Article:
Social Engineering Attacks and How to Prevent Them

Cyber-attacks are one of the greatest threats to the world’s financial system and as companies continue to conduct increasingly more business online, cybercriminals have found new and more sophisticated tactics—the most common being social engineering. Social engineering attacks target people by feeding into human nature and using influence, manipulation, or deceit to gain sensitive information.

5 Common Types of Social Engineering Attacks to Watch for

  1. Phishing – One of the most common and familiar tactics is phishing. Cybercriminals use illegitimate emails or texts to instill a sense of urgency or fear in their victims. The email or text contains links to malicious websites or attachments containing malware.

    There are at least six variations of phishing attacks, with a common one being spear phishing. Spear phishing is more specific and advanced. It starts with one person or a small group of people in an organization. An attacker will create tailored messages based on the victim’s job position, contacts, and characteristics to make them appear legitimate. Spear phishing requires a higher level of effort from the perpetrator and take a great deal of time to pull off over regular phishing schemes.
  2. Pretexting – In this situation, attackers create a pretext, or fabricated scenario, to steal someone’s personal information. Most commonly, the attacker will impersonate a trusted individual stating they need certain details from a user to confirm their identity. The information they gather is then used to conduct malicious activities or worse, circumvent the company’s security policies.
  3. Baiting – Used to pique a victim’s interest or curiosity, baiting lures a user into a trap to steal personal information or infect their computer with malware. An example of this tactic is leaving a malware-infected USB drive in a spot where a potential victim would see it, such as the office bathroom. The victim grabs the bait and inserts it into a computer, allowing the automatic installation of malware.
  4. Quid Pro Quo – In this scenario, the attacker offers a service or benefit in exchange for information or access. The most common example is when a hacker impersonates an IT professional and requests information in return for money or access to the software. The hacker then installs malware in the guise of software updates.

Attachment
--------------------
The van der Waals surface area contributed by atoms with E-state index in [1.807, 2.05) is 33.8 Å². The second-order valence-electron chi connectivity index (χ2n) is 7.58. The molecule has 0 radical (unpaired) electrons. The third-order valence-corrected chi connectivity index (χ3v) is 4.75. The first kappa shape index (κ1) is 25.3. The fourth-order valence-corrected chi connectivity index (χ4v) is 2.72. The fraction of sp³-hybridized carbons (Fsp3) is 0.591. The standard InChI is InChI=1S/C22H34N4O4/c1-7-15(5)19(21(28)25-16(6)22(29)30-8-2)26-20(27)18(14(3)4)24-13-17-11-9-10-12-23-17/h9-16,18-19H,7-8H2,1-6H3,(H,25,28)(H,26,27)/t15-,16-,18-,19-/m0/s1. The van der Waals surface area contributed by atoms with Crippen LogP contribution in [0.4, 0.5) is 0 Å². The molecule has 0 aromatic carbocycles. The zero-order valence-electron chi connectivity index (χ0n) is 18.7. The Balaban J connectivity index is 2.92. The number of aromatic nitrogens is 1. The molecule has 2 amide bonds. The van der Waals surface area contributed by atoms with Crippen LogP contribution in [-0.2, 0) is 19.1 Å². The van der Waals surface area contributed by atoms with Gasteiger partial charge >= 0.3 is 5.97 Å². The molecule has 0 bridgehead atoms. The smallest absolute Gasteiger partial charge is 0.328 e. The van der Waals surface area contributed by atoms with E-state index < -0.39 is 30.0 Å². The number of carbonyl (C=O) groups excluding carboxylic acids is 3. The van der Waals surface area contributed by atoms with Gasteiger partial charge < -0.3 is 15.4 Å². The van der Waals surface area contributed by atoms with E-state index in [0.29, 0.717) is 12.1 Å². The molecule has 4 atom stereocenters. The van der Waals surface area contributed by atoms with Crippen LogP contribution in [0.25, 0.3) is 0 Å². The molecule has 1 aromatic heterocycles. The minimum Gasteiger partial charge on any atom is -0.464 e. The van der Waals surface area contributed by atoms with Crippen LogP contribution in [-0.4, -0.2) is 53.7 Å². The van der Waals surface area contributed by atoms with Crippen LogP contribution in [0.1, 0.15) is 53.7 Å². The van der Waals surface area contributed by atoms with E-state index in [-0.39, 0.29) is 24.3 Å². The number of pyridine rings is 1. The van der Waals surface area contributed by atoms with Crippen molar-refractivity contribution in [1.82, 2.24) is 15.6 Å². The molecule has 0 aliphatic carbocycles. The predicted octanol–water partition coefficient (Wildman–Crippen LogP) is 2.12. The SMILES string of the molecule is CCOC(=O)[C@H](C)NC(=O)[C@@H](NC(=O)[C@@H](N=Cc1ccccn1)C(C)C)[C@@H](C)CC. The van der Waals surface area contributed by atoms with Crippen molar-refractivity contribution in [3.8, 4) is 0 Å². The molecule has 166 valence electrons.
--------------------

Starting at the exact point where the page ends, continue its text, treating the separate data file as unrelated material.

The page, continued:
5. Tailgating – This technique is conducted in person and can occur when someone seeks access to a restricted area. It can be as simple as someone who follows an employee into a secure building, often with a ‘hold the door!’ technique. Imposters often disguise themselves as a repairman, delivery person, or vendor.

How to Prevent Social Engineering Attacks

As the digital world grows, cybersecurity threats will continue to become more common and more sophisticated, making it increasingly more important to learn about cyber threats and how to take proactive measures to keep you and your business safe. Here are a few best practices.

  • Clean out your email inbox—delete, archive, organize, and even unsubscribe. This organization can help workers slow down and focus on the email at hand, helping to be mindful of who the senders are and evaluating suspicious links. Additionally, beware of tempting offers. If something comes into your inbox and you think it is too good to be true, it probably is.
  • Stay vigilant when online. Cybercriminals may spend weeks and months planning an attack. When someone falls victim, be proactive in reporting the incident (and do not take it personally). Additionally, security awareness training using phishing simulations, engaging and relevant content helps prepare individuals for scams.
  • Keep your tech healthy. Most devices update automatically, and antivirus solutions run quietly in the background so ensure both are working. Also, be sure to use multifactor authentication on passwords for an extra level of security.
  • Lock your laptop whenever you are away from your workstation to prevent others from viewing or using your device when you’re not around.